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    Re: Martelli's Time-Sight Tables
    From: Greg Rudzinski
    Date: 2012 Dec 25, 19:37 -0800


    As peculiar as the Martelli time sight tables are they function practically with minimal error.

    As an exercise I will try to re-engineer the Martelli table V to provide local hour angle. At the very least this would be useful as an insert.

    Greg Rudzinski

    [NavList] Re: Martelli's Time-Sight Tables
    From: Frank Reed
    Date: 25 Dec 2012 14:10
    Greg, you wrote:
    "What would be the best way to modify Martelli's table V formula to generate local hour angle rather than hours minutes and seconds ?"

    That's actually easy. But if we start re-engineering these tables, you will discover that there is really nothing to them after you sweep away the "special" constants and the odd sexagesimal tabulation involved in Martelli's Tables II-IV. That had me stumped, by the way, and my thanks, too, to Lars for posting the details. Let's take a look at Lars's analysis, and see what each table is "really" giving us. What is tabulated fundamentally?

    --Table I. 10^4*(0.5+log(cos(x)))
    That's "really" just a table of log cosines as you would find in any navigation manual. Generally navigation manuals added 10 to log trig functions. Martelli adds 0.5. This limits the tables to sub-arctic latitudes --probably not a problem in practice, but an un-necessary limitation. Might as well use a standard log cosine table here.
    --Table II. 10^3*(0.2+cos(x))
    That's "really" just a tables of natural cosines with 0.2 added. For positive values, this limits us to a maximum value of x of about 78.5 degrees. For most time sights, that wouldn't be a practical problem, but it's un-necessary. A table of natural trig functions is always positive if we add 1 (that is, list 1+cos(x)). Might as well use that table. Also note that Martelli tabulates these values as sexagesimals (minutes and seconds) which is pointless. This is just a little bit of that "mystery" that Cotter was talking about.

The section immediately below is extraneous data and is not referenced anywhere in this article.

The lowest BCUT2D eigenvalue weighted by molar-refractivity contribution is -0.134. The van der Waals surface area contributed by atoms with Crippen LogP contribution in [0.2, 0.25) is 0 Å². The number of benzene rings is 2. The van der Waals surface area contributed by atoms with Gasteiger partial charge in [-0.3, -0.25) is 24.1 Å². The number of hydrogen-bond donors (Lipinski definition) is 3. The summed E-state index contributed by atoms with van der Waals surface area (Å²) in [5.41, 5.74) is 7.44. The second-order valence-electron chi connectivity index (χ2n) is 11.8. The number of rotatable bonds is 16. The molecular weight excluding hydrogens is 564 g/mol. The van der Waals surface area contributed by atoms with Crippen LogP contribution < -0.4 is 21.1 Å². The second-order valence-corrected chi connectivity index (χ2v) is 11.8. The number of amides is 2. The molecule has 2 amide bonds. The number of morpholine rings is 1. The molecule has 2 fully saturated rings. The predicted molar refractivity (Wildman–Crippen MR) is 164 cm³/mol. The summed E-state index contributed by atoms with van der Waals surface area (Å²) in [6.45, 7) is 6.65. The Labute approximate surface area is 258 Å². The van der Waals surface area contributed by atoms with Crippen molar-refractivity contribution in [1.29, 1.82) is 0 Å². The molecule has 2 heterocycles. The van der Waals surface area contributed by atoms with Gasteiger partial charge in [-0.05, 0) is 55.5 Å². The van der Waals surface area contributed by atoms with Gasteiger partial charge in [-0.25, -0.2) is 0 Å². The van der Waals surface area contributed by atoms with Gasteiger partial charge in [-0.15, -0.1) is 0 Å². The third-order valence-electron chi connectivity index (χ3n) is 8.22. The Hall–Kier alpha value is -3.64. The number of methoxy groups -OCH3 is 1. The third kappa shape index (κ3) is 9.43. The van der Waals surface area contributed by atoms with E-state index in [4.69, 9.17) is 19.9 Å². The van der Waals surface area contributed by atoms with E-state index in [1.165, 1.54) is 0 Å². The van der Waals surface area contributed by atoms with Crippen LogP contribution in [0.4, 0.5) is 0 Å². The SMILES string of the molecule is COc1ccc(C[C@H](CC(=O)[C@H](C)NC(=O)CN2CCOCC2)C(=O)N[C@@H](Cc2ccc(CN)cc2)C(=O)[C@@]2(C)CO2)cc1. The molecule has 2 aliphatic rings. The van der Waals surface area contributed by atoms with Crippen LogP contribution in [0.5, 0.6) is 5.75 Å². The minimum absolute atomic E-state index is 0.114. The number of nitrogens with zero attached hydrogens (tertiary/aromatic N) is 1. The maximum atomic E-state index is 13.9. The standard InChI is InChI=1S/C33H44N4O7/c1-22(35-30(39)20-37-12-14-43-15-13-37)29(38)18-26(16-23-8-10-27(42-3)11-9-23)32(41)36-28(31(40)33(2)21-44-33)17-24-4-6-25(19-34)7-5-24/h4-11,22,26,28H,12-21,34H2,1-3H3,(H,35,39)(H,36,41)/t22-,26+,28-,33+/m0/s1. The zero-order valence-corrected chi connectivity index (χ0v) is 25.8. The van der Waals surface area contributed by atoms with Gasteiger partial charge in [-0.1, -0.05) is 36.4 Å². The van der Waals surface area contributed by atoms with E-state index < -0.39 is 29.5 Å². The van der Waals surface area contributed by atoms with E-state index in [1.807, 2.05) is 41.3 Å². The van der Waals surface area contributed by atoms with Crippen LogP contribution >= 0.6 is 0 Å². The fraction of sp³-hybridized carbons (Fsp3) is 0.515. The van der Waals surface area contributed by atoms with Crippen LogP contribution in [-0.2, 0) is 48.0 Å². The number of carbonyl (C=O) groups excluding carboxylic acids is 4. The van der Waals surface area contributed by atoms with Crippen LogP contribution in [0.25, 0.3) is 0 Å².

--Table III. 10^3*(1-sin(h))
    That's "really" just a table of natural sines. same points as for Table II and it could be combined with II.
    --Table IV. 10^4*[log(21600/(x-1200)) - 1]
    That's "really" just a table of common logarithms, or if you prefer, it's a close cousin of a table or "proportional logarithms". Notice that you can re-write the expression Lars has given in many ways (of course --that's a feature of logarithms). For example, it's the same as -10^4*[1 + log((x/60 - 20)/360)]. If we drop the "mysterious" sexagesimal output from Tables II and III, then we can replace this with a more obvious table of common logarithms.
    --Table V. log(21.6/(1-cos(t))
    This is "really" just a log "versine" table. Apart from a constant, it's identical to -log(1-cos(t)). And if you want output in degrees rather than time units, then you can combine this with Table I again.

    To sum up, Tables I,II,II, and V can be combined into one table of natural and log trig functions and Table IV is just a table of common logarithms (which, like Martelli's tables or the earlier "proportional logarithms" can be modified to remove one brief step in the calculation if desired). So you can re-build Martelli's method for modern use and remove all the mystery.

    Certainly, one could do this. You could build a "better Martelli" but would it sell at all (sell, in the general sense of finding users) today and would it have sold any better than Martelli's a hundred years ago if we could stick it in our time machine and take it back into the past? Martelli's product power was not its mathematical science but rather its inscrutability. If this reconstruction is for pleasure and mental challenge, that's fine of course! But if you want an efficient time sight method that occupies relatively few printed pages and was almost universally used historically, why not use the standard method from Bowditch and many other navigation manuals? There was no navigational science "magic" in Martelli's Tables. But they surely had marketing "magic". It's interesting to contemplate how and why he might have made his choices, some clever and some peculiar, but in the end it's solving the exact same problem with roughly the same amount of work.


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